Malaysia's Mahathir seeks to cut national debt of 65% of GDP
KUALA LUMPUR - Malaysia will try to cut its national debt of 1 trillion ringgit ($251.67 billion) by aborting some projects, reconsidering others and cutting ministers’ salaries, Prime Minister Mahathir Mohamad said on Wednesday.
Mahathir, 92, led an opposition coalition to a shock victory in elections this month after campaigning on rising living costs and a promise to clean up corruption at the highest levels of government.
Mahathir said the national debt of Southeast Asia’s third-largest economy was 65 percent of GDP, and earlier this week blamed abuses by the previous government of ousted premier Najib Razak.
“I’ve been informed that our debt is actually 1 trillion ringgit, but today we were able to study and look for ways to reduce this debt,” he said at a press conference.
Mahathir also said he would review the search by a U.S. firm for Malaysia Airlines Flight MH370 which disappeared on its way from Kuala Lumpur to Beijing on March 8, 2014, with 239 people on board in one of the world’s biggest aviation mysteries.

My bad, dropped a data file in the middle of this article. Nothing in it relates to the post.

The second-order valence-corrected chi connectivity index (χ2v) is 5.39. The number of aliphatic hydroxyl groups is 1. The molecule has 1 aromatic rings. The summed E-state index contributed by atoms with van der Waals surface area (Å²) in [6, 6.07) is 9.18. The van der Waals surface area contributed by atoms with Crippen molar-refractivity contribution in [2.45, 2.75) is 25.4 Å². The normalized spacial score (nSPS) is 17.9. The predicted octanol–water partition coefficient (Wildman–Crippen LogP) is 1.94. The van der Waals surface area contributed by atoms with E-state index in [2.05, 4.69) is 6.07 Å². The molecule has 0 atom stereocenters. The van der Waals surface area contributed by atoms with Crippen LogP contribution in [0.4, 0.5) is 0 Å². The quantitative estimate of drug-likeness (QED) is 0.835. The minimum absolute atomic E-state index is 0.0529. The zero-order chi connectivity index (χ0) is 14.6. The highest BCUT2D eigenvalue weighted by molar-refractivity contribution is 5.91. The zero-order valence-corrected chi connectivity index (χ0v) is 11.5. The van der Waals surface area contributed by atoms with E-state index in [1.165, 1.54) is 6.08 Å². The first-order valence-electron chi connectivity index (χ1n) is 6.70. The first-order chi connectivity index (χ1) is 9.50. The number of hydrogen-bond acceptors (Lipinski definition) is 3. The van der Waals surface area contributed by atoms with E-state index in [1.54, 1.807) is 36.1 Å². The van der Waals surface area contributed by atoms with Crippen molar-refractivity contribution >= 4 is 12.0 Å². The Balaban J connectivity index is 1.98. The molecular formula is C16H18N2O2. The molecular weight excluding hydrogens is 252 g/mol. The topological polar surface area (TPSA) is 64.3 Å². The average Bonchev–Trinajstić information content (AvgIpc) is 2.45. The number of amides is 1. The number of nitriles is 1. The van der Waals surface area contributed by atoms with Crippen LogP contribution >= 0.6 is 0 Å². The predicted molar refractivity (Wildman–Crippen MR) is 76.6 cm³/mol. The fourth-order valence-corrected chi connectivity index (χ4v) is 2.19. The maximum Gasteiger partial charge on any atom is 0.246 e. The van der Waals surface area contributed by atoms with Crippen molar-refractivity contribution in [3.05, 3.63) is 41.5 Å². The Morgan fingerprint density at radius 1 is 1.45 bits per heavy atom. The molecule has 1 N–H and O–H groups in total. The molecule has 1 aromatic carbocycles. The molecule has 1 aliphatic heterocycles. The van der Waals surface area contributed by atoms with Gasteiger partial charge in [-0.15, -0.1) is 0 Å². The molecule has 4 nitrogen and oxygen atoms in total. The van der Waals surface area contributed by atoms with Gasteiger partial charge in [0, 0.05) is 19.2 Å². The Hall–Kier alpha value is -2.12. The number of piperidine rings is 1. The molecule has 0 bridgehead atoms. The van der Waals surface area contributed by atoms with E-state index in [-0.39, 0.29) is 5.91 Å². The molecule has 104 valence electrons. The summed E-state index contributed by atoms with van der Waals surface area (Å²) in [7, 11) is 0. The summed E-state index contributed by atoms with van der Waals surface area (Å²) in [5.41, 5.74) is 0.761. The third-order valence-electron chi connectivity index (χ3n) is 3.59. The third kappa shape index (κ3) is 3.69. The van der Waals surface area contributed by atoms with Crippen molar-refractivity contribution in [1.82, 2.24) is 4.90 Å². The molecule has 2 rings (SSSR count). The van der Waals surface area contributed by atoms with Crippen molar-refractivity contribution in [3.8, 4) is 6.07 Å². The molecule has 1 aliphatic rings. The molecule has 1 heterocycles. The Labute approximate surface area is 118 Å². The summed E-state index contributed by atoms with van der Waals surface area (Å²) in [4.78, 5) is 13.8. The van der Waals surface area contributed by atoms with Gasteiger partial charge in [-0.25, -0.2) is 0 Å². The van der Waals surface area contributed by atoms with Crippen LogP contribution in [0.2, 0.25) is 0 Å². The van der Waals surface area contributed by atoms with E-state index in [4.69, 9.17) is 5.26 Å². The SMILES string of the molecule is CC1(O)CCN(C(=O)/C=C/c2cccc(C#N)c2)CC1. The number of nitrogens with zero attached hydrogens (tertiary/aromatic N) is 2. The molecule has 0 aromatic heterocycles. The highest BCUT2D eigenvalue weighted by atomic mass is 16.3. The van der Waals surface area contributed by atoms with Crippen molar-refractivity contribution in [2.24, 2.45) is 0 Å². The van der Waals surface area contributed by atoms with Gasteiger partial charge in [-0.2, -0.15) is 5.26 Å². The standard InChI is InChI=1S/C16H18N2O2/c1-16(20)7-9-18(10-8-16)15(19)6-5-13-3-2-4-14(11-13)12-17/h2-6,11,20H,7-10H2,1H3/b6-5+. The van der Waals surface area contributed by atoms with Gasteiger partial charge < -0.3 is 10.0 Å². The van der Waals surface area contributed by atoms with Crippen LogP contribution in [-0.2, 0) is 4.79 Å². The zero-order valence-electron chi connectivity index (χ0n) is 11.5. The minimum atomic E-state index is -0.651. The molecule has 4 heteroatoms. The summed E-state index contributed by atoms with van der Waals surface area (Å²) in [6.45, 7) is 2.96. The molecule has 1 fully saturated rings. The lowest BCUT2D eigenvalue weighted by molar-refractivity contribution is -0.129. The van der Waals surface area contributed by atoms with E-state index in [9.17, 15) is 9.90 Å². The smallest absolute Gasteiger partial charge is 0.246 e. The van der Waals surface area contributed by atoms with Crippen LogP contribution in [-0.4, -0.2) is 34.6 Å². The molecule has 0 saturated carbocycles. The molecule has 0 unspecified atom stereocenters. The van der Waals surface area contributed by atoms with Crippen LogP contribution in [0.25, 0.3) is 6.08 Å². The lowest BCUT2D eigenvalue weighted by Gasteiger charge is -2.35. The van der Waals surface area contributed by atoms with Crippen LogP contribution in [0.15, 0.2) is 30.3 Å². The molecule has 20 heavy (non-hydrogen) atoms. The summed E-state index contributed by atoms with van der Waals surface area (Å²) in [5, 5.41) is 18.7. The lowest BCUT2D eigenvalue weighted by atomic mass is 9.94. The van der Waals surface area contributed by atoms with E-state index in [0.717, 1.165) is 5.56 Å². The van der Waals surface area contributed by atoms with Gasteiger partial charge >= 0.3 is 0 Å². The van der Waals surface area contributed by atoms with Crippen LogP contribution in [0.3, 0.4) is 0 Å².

The new transport minister later said the search would end on Tuesday.
Rating agency Moody’s Investors Service said in March that Malaysia’s debt-to-GDP ratio was “quite high” at 51 percent and could pose risks to the economy if allowed to continue rising.
Mahathir has also announced plans to revoke a controversial goods and services tax that was intended to rake in 43.8 billion ringgit ($11.05 billion) this year, and reinstate fuel subsidies amid rising oil prices.
While popular with voters, these plans would widen the fiscal deficit and can be credit negative without any offsetting measures, according to Moody’s.
Mahathir said cabinet ministers’ salaries would be cut by 10 percent and that his government would decide “very soon” on whether to continue with the Singapore-Kuala Lumpur high speed rail project.
“This will be managed by the finance minister and in our downsizing process, no one with lower salaries will be affected,” he added.
Najib has said previously the national debt was below his government’s self-imposed ceiling of 55 percent of GDP. But Mahathir has said many of the figures recording the financial position may be false.
Najib faces a graft probe into a multi-billion dollar scandal at state fund 1Malaysia Development Berhad (1MDB). Since his electoral defeat, authorities have searched properties owned by Najib and his wife, Rosmah Mansor, and seized cash and items, including jewellery and luxury handbags, estimated to be worth millions of dollars.
Najib denies wrongdoing.